- We may learn the following from their stories in the King James Version of the Bible: First, Jesus separated Peter, James, and John and brought them “up onto a high mountain apart” about a week after Peter was told that he would be handed the keys to the kingdom of heaven (Matt.
- (See Mark 9:2 for further information.) 2.
- (See Matthew 17:2.) 3.
- 17) were seen by Peter, James, and John chatting with Christ.
- A dazzling cloud “overshadowed them,” and “when they entered the cloud, they were filled with terror.” 5.
- As they descended down the mountain, the Savior commanded them not to tell anyone about their encounter until until his resurrection had occurred.
- It was also verified by him that John the Baptist had already arrived in his function as an Elias, and that he had been slain by the same people who would later slay the Son of Man.
We discover that John the Baptist was also there on the Mount of Transfiguration, according to the Prophet’s inspired translation of Mark’s account.
In his remarks on this line, Robert J.
As a result, many people have questioned whether or not this text has been printed incorrectly in any way.
Similarly, the Bernhisel copy, on page 74, contains exactly the same phrasing as the present text of the printed Inspired Version, so correlating the two versions of the text.
… “There can be no doubt that theElias who appeared on the Mount of Transfiguration was none other than Elijah the prophet.
180, 367; see also Joseph Smith’s Translation of the Bible.) “It is not to be understood that John the Baptist was the Elias who appeared with Moses to confer keys and authority upon those who then held the Melchizedek Priesthood, which higher priesthood already embraced and included all of the authority and power John had held and exercised during his ministry,” explains Elder Bruce R.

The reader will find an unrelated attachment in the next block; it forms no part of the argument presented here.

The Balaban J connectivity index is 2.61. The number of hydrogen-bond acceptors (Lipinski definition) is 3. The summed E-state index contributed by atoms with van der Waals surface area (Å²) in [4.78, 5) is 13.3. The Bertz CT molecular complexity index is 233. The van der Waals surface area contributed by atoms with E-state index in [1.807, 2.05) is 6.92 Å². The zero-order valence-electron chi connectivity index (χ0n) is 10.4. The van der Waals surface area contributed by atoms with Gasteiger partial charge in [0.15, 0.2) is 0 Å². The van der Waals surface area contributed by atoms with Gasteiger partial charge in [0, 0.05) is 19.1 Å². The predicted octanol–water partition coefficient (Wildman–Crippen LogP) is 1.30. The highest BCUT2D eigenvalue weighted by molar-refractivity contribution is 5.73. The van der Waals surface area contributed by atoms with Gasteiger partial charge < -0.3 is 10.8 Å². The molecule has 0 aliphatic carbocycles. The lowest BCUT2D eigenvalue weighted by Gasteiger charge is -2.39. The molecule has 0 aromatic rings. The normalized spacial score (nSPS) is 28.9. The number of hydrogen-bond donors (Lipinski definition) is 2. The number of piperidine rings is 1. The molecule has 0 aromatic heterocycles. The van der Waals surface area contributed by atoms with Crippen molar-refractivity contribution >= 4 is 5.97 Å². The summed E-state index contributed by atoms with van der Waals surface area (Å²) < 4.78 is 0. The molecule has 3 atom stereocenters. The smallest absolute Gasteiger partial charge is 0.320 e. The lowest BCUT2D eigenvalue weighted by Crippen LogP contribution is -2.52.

Possibly, he was present as the last legal administrator under the Old Covenant in order to symbolize that the law had been fulfilled and that all old things had been done away, thus drawing a contrast between his position and the position of the apostles Peter, James, and John, who were then about to become the first legal administrators of the New Kingdom.” (1965, 1:404 in Bruce R.
The Elias who appeared on the Mount of Transfiguration was, in fact, Elijah, albeit John the Baptist was also present to see it.
the fulness of the Melchizedek Priesthood.” He was able to reclaim this authority because it was necessary for the effective administration of the Melchizedek Priesthood ordinances.
The Savior, Moses, and Elias appeared to them on the mountaintop and gave them the keys to the kingdom.
(See 3:387 in the History of the Church.) According to the Prophet, the disciples were also transfigured, which may be interpreted as an explanation for Luke’s remark that “they entered into the cloud.” (See also Luke 9:34.) The Father’s voice coming from the cloud, as well as Peter’s remark that Jesus “received from God the Father honour and glory when such a voice came” (2 Peter 1:17), provide proof that the Father was also there.
- We have Moses’ evidence that mankind must be transfigured in order to be able to stand before God.
- It is recorded in Doctrine and Covenants 7 as “translated from parchment, penned, and concealed up by himself,” as part of John’s record.
- McConkie, 3 vols., Salt Lake City: Bookcraft, 1954–56, 2:165), Elder Joseph Fielding Smith expressed his belief that Peter, James, and John “received their endowments on the mount,” and Elder Bruce R.
- they received the more sure word of prophecy.” 1.
- Indeed, there must have been a great deal that happened that we are not aware of.